It was a job that I liked. I was organizing secretary of the organization. We monitored and informed the world of the human rights violations of the Cuban regime. In Cuba the regime does not allow dissident movements. All are banned. They are tolerated up to a point. When they no longer tolerate you, then you inevitably go to prison.
Cuba, an island nation of 11.4 million people in the northern Caribbean Sea, is a totalitarian state.
Fidel Castro led the 1959 Cuban Revolution and ruled the country for 49 years before formally relinquishing power to his younger brother Raul in 2008. Raul Castro is the current head of state and First Secretary of the Communist Party, which is recognized by the Cuban Constitution as the only legal political party and “the superior leading force of society and of the state.” Raul Castro has said that he will step down from power at the age of 86 in 2018.
Cuba was a territory of Spain until the Spanish-American War. The United States assumed control of the island until 1902, when the Republic of Cuba became formally independent. A fledgling democracy was established, with the U.S. continuing to play a strong role in Cuban affairs.
In 1952, facing an impending electoral loss, former president Fulgencio Batista staged a successful military coup and overthrew the existing government. While his first term as elected president in the 1940s largely honored progressive politics, universal freedoms, and the Cuban Constitution of 1940, Batista’s return to power in the 1950s was a dictatorship marked by corruption, organized crime and gambling. He held power until 1959 when he was ousted by Fidel Castro’s rebel July 26th Movement.
While promising free elections and democracy, Castro moved quickly to consolidate power. By 1961, Castro had declared Cuba to be a communist nation.
Castro’s communist government nationalized private businesses, lashed out at political opponents, and banned independent civil society. As Cuba aligned itself with the Soviet Union, Cuban-American relations soured, including a U.S. embargo on trade with Cuba. In the 1962 Cuban Missile Crisis, the United States and the Soviet Union came close to war, after the Soviets installed nuclear missiles in Cuba, prompting a U.S. naval embargo.
Since the revolution, Cuba has remained a one-party state. Following the collapse of the Soviet Union in 1991 and the evaporation of Soviet economic support, Cuba loosened some economic policies, became more open to foreign investment, and legalized use of the U.S. dollar. By the late 1990s, Venezuela had become Cuba’s chief patron, thanks to the close relationship between the Castro brothers and Venezuela’s late President Hugo Chavez.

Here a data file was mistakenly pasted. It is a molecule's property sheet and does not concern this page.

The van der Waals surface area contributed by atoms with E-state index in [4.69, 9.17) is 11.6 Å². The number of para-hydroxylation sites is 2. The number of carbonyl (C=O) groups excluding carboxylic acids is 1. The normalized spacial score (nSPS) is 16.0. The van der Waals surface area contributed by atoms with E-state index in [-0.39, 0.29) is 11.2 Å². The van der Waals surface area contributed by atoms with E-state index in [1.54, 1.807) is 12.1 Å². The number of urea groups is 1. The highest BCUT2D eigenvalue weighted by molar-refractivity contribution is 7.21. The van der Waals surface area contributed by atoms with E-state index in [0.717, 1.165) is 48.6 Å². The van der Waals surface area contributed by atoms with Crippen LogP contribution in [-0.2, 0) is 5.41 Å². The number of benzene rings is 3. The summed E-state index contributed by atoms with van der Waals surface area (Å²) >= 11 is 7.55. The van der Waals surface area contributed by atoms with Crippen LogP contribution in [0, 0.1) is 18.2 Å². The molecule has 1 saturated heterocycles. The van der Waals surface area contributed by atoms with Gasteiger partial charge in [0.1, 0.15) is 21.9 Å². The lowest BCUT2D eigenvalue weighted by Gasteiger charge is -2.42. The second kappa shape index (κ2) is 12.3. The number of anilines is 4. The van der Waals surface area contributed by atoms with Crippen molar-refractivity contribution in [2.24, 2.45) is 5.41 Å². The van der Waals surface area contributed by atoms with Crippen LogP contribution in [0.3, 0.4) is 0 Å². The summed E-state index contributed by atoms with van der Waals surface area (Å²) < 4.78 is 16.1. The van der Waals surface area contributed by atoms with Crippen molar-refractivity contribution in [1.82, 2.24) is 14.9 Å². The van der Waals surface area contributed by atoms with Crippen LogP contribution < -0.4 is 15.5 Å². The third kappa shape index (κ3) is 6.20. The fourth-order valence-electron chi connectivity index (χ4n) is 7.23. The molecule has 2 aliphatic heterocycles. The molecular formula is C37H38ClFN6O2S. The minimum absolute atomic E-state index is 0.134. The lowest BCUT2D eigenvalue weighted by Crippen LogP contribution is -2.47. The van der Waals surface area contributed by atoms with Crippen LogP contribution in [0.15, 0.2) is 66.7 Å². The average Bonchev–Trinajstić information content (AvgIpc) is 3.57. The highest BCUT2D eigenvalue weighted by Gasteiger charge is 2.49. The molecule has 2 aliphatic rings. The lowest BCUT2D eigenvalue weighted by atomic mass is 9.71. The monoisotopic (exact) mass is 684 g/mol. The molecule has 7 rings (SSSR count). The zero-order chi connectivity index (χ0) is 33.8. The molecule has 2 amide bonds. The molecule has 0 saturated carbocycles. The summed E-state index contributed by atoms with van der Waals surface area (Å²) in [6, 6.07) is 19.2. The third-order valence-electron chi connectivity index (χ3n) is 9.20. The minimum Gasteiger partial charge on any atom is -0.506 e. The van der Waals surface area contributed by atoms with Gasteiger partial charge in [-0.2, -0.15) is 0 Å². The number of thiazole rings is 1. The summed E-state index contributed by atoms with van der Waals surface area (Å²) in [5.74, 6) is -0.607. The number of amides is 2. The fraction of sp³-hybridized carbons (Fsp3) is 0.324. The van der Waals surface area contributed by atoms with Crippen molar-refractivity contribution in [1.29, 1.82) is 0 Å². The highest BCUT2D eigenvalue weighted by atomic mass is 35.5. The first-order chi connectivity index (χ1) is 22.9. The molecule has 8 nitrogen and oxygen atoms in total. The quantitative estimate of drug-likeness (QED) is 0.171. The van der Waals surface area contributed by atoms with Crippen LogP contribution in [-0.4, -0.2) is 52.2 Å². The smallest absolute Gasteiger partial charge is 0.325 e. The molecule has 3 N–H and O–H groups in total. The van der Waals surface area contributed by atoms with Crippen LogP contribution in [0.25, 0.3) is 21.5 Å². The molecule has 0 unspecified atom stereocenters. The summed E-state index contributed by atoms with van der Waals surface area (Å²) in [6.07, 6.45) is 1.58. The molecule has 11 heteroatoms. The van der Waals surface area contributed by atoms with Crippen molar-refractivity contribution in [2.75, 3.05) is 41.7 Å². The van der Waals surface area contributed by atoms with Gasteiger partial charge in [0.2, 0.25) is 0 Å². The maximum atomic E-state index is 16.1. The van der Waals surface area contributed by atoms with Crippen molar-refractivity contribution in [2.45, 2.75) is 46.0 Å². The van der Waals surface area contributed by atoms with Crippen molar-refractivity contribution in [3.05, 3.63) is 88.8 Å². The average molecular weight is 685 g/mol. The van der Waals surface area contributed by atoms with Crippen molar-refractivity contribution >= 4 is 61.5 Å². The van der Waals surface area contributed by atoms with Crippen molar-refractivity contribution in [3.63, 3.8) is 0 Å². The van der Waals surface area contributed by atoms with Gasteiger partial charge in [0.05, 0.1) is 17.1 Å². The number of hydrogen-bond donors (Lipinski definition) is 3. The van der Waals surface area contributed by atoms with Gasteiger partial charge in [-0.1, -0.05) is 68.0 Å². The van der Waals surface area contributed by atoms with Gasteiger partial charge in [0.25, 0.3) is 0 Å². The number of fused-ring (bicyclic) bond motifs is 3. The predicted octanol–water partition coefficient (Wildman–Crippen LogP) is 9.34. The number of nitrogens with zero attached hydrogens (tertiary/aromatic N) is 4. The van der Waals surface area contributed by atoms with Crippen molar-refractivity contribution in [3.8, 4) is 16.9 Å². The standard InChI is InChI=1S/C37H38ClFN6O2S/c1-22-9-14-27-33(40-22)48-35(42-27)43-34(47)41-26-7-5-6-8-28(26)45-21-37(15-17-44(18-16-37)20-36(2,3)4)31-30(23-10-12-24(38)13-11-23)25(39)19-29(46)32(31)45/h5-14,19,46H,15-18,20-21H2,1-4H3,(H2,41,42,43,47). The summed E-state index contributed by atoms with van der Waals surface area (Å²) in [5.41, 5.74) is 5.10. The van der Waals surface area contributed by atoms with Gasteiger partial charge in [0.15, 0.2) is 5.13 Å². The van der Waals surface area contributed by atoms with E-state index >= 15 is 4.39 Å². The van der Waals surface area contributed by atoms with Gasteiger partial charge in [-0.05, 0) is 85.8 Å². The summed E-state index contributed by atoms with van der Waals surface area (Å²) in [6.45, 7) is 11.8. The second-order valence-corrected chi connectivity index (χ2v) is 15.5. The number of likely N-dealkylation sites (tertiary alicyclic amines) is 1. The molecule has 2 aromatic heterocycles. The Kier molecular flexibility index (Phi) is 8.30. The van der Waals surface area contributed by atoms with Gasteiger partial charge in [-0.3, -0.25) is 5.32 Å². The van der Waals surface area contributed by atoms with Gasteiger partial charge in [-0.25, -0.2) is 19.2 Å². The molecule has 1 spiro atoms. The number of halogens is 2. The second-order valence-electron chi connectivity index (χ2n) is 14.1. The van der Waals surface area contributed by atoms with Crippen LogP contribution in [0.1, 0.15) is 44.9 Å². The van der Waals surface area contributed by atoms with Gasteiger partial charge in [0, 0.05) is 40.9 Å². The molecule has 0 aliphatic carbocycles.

The regime continues to exercise authoritarian political control, clamping down on political dissent and mounting defamation campaigns against dissidents, portraying them as malignant U.S. agents. In a massive crackdown in 2003 known as the Black Spring, the government imprisoned 75 of Cuba’s best-known nonviolent dissidents.
The Cuban government does not respect the rights to freedom of expression, peaceful assembly, association, movement, and religion. The government and the Communist Party control all news media, and the government routinely harasses and detains its critics, particularly those who advocate democracy and respect of human rights. Frequent government actions against dissidents often take the form of attacks by regime-organized mobs. Prison conditions are harsh and often life-threatening, and the courts operate as instruments of the Communist Party rather than conducting fair trials.
Cuba relaxed its travel laws in 2013, allowing some prominent dissidents to leave and return to the country. It continues to experiment with modest economic reforms but remains committed to communist economic orthodoxy.
In Freedom House’s Freedom in the World report, Cuba was designated as “not free” and is grouped near the bottom of the world’s nations, with severely restricted civil rights and political liberties.